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Tuesday, June 23, 2015

iZone Summer Institute: Putting Active into Activities

I made the (fortunate) mistake of going to this session after lunch. At 37 weeks pregnant, the last thing I wanted was to be in a session that required constant movement.

Guess what? At 8-9 years old, I'm sure my students feel the same way after lunch. That's why I'm glad I went to this session. I was engaged in learning, active (which my doctor would appreciate), and happy. That's right. Happy. I was getting to socialize in a productive way with my colleagues. That makes me happy. :)

This session was created to make sure that our students are actively engaged in learning.
That means moving.
That means productive conversations.
That means manipulatives
That means a whole lot of modeling for teachers before letting students go at these.

Get ready! It's going to be a fun ride!

Putting Active into Activities
 ** Anything written in italics is something I would do to modify the activity in my classroom**

Walk- About Cards

This was our opening activity.
  • Every student has a folded index card- question on the outside, answer on the inside. 
  • Students also have either a stamp or sheet of small stickers.
  • Students walk around the room asking each other the questions on the cards.
  • If students know the answer, they receive a stamp or sticker from their partner. If they don't know the answer, their partner tells them the answer from the inside.
  • Students trade cards before moving on to find another person to ask. 
  • After time is up, students write down as many of the facts as they can remember. Teacher would also walk around and tally how many stamps or stickers were earned during the game. Possible prize?
Possible uses:
  • Vocabulary review
  • Informal pre- assessment
  • Fast facts (like math)
  • English/ Spanish (or any other foreign language being learned)
  • Grammar skills (like singular/ plural nouns)
  • Science/ Social Studies review

Three Strikes

(the example from the session)
  • Students are in pairs for this activity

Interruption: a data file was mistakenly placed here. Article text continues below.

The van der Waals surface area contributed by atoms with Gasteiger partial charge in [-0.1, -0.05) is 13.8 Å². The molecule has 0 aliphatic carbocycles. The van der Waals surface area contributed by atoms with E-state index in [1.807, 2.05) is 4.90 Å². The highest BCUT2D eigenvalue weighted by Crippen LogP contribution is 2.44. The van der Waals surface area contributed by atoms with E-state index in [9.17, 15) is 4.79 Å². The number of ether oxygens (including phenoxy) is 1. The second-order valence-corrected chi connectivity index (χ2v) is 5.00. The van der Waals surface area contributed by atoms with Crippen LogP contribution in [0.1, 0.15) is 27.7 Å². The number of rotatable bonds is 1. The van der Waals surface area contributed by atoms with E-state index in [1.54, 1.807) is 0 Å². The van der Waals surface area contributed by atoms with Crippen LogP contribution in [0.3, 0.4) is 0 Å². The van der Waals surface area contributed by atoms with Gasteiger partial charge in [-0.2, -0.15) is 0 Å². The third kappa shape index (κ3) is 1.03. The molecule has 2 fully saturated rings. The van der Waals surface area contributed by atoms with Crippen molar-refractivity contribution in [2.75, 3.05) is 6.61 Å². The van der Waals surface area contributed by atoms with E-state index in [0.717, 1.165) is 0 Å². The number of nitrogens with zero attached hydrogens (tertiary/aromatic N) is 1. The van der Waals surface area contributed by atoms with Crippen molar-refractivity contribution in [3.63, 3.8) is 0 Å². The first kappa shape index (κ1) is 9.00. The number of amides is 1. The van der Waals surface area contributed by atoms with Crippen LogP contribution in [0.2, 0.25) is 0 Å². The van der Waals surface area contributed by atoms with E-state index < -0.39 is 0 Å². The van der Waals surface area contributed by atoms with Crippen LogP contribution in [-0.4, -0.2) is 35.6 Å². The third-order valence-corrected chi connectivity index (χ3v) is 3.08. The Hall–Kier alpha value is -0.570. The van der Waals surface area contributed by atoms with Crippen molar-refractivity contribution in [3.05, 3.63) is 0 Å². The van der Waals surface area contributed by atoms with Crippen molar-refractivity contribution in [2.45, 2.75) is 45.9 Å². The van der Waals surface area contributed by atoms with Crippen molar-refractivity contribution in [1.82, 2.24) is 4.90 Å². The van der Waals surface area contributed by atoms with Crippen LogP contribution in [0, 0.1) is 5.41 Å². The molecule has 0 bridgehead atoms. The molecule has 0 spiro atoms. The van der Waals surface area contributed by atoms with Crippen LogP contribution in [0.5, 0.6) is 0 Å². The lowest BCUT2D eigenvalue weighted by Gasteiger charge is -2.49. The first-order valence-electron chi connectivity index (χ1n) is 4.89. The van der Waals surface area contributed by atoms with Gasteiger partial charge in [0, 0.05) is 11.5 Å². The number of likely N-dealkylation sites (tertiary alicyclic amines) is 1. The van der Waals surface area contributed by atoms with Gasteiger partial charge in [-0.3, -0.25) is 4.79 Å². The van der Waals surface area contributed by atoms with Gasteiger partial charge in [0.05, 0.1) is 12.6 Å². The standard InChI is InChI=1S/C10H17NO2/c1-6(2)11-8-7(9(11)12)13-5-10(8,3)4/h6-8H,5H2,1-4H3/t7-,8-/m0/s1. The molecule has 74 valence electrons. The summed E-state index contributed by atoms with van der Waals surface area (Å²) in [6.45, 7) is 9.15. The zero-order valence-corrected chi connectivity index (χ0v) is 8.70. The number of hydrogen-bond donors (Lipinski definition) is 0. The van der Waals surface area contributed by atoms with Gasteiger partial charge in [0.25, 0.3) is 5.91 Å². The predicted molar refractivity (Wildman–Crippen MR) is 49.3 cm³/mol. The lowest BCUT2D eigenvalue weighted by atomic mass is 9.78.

• Each student has his/ her own set of questions to ask their partner. Questions can be teacher created or student created, based on what your class can handle or what you need them to cover.
  • Partner A asks Partner B questions. If PB can answer on the first try, he/ she gets 3 points. If PB can't answer, then PA will give them the answer, put an X in the circle, and move on to the next question. 
  • When all questions have been asked, then PA goes back and re-asks the questions that PB missed the first time. If PB gets the answer the second time around, he/ she gets 2 points. If PB still can't answer, PA gives them the answer again and goes on to the next previously missed question. 
  • Keep going until each question has been asked 3 times.
  • Once Partner A has asked the questions on his/ her sheet, then Partner B gets to ask PA questions on their sheet. (questions should be different)
  • Once all questions have been asked, students should add up their points. (Prizes given at teacher discretion)
  • Students go back to their seats and fill in answers to all the questions asked. (from a teacher prepared sheet)
Possible uses:
  •  Science content review
  • Social studies content review
  • Vocabulary review
  • Book study review
If you'd like a blank copy, follow these links!


Scavenger Hunt

(example from session)
  • Teacher prepares the puzzle based on a chosen topic (in the example, it's a review of the book The Outsiders)
  • Cards with answers on the front and "secret letters" on the back are taped to the walls around the room. 
  • Some cards can be decoy cards with the wrong possible answers (I thought that was genius!)
  • Students will walk around the room filling in the blanks with the answers. Then they will flip the card up and fill in the letter for the "secret message" at the bottom. 
  • If the secret message at the bottom is not correct, students will know that their top answers should be checked!
Possible Uses:
  • Story reviews
  •  Math word problems
  • Science/ Social studies review

Scramble (Matching)
This is just a matching game. The thing to remember is to have materials already prepared and separated. You can have students cut and paste, but if you want to be able to reuse the activity, use cardstock and laminate the pieces. 
Students can work in pairs or independently. Make sure they have a documentation sheet to turn in for a grade.

Possible uses:
  • ANYTHING!! That's the beauty of this type of activity! It can be as simple as matching color cards to the color words, or as difficult as Latin prefixes/ suffixes and their meaning. The choice is yours!
Free Matching Games from my TPT store- GO GET THEM!!


  • Teacher prepares 8-12 index cards with errors on each, and places them around the room
  • Students should have a documentation sheet to turn in. Teacher discretion as to whether the sheet has the sentences already written on it to be fixed.
  • Students can work in small groups or individually as they go around the room to "fix" the sentences.
Possible Uses:
  • Vocabulary
  • Spelling
  • Math facts
  • Science/ Social studies facts
  • Grammar practice (ex. noun/ verb agreement, punctuation, capitalization)
  • This activity lends itself well to the previous game- matching. You might have some "sick" sentences and some "well" sentences. Students would have to decide which is which, and then "fix" the "sick" sentences.
These next activities were given to us in our packet, but we ran out of time to do them in the session.


 Possible Uses:
Review on any subject: reading comprehension, science, social studies, etc.


Thank you, Valery Taylor and Patricia Jones, Ed. D for these great ideas!

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